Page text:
Alumna bioarchaeologist blazes trail from China to Cambridge
Since graduating from Arizona State University in 2007 with a doctorate in anthropology, Christine Lee has made a name for herself in the field of bioarchaeology.
Earlier this year, she was selected as a 2011 TEDGlobal Fellow for her work “to uncover and better understand Mongolia’s and China’s ancient civilizations.”
The TED Fellows program brings together extraordinarily high-achieving young professionals in a forum that promotes insight and inspiration. In July, Lee traveled to Edinburgh for the TEDGlobal conference, where big ideas from some of today’s brightest minds – like Lee’s – were presented. “Meeting and interacting with such brilliant and innovative people was really eye-opening for me,” she enthused. “I was blown away by all these people who are working to make the world a better place to live, one person, one idea, at a time.”
Lee, who was named a National Geographic Emerging Explorer in 2010, has also been tapped for a post-doctoral position at the University of Cambridge beginning next year. She will concentrate on lab work to detect parasitical infections and paleopathology. “The British excel in ancient disease and trauma,” she said, noting a link between her current and anticipated work. “I am hoping this will give me new insights into the things I have been recording in China.”
Her latest project is through the Chinese Academy of Sciences’ Institute of Vertebrate Paleontology and Paleoanthropology. She is investigating the Mogou burial grounds of the Qijia culture in northwestern China’s Gansu Province. The collection of more than 1,000 tombs housing 4,000+ individual remains is the largest and earliest cemetery excavated in China to date. The number of people buried there indicates a vast city around 1800 BC. The site pre-dates the Silk Road, yet evidence is already in hand showing that people in the cemetery originated from north, east and west of that location.
Lee, who studied bioarchaeology and physical anthropology at ASU’s School of Human Evolution and Social Change in the College of Liberal Arts and Sciences, is looking for evidence of infectious diseases at the site and whether the pathogens originated in China or elsewhere. “I am very excited to see what was going on here, as it was outside of the Chinese Central Plains sphere,” she said, referring to the area along the lower Yellow River commonly referred to as the cradle of Chinese civilization.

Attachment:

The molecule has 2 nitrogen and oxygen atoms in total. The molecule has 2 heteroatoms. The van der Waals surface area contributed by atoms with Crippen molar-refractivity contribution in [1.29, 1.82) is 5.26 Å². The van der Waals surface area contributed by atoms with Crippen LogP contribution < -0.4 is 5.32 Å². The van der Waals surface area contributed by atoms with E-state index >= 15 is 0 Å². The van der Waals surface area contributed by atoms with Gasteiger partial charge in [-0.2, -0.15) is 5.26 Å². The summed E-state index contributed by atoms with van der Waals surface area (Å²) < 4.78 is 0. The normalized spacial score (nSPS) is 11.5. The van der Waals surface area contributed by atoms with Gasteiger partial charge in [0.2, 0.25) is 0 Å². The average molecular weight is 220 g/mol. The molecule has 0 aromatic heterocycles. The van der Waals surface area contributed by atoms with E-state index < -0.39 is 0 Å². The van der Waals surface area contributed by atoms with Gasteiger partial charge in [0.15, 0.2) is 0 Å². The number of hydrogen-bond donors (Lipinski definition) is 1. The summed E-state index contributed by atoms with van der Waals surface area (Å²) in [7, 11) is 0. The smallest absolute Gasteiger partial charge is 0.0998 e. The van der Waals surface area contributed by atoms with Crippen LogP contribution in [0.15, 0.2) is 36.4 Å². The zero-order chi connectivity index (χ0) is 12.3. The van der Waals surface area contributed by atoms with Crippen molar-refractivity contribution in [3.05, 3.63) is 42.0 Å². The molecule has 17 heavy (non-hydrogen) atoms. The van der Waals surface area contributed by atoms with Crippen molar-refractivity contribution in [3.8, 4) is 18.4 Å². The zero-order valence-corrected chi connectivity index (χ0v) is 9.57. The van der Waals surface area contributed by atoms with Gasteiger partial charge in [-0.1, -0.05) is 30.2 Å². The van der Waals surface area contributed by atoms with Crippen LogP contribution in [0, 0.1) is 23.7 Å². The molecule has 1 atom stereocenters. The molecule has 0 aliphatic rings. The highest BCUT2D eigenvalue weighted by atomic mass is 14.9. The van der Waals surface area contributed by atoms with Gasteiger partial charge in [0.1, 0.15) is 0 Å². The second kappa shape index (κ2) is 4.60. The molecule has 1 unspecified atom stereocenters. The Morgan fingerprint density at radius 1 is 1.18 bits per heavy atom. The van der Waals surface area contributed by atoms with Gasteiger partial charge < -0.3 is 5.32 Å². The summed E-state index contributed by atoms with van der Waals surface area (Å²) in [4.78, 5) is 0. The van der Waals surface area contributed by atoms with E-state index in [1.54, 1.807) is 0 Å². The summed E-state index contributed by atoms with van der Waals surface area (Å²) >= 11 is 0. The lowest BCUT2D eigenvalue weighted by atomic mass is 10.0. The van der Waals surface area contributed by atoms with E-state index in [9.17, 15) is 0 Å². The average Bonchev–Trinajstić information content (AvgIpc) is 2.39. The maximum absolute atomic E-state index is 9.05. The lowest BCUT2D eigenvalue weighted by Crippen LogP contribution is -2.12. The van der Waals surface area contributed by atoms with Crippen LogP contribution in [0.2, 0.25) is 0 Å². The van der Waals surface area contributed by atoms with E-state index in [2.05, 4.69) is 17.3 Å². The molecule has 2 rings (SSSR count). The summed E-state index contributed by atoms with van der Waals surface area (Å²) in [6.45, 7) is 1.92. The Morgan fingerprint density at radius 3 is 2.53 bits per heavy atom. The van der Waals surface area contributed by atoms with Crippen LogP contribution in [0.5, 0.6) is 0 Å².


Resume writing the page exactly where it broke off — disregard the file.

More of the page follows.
Recently, Lee wrapped work on a project analyzing the relics of soldiers from a 2,000-year-old site in the Qinghai Province. “I found that, compared to other sites I have analyzed in China and Mongolia, these people had a hard life,” she related. “They did hard labor from an early age and had severe arthritis in later life. They also suffered from trauma consistent with patrolling the frontier against the Chinese.” In addition, Lee discovered evidence of leprosy and tuberculosis at the site, indicating that the people here were interacting on a regular basis with individuals outside their community.
Over the last seven years, Lee has come to know China and Mongolia in a unique way. Her favorite method of exploration has been road trips. She shared, “I think it’s a great way to discover a country and its people. You also really build a relationship with your fellow travelers, cope with mishaps and enjoy how differently everyone sees the world around them.” Lee covered over 2,000 miles of central and western Mongolia in two weeks and also ventured through the Tibetan region of Sichuan Province and to the Mogou site.
Lee has spent the recent past making do without her favorite aspects of Southwestern life – the desert, Native American culture, good Mexican food and convenient shopping. Now, as she readies herself for Cambridge, she is again preparing to part with a land and a way of living to which she has become accustomed. She’s especially dreading the loss of wonderful regional fare like spicy noodles and is photographing and trying to recreate her favorite dishes so she can carry that taste of Asia with her.
Eventually, Lee would like to establish a foundation that encourages dialogue and the exchange of ideas between American and Chinese scholars and students. “I think there is still a lot of work to be done to solidify collaborative efforts and benefit both sides,” she explained. “Both cultures are so different that I think there needs to be institutional support to teach each side how to communicate and understand the other effectively.”
Also on Lee’s horizon: She plans to one day return to the U.S. and resume her research in China. Additionally, she hopes to write a book based on her multi-cultural and -continental experiences.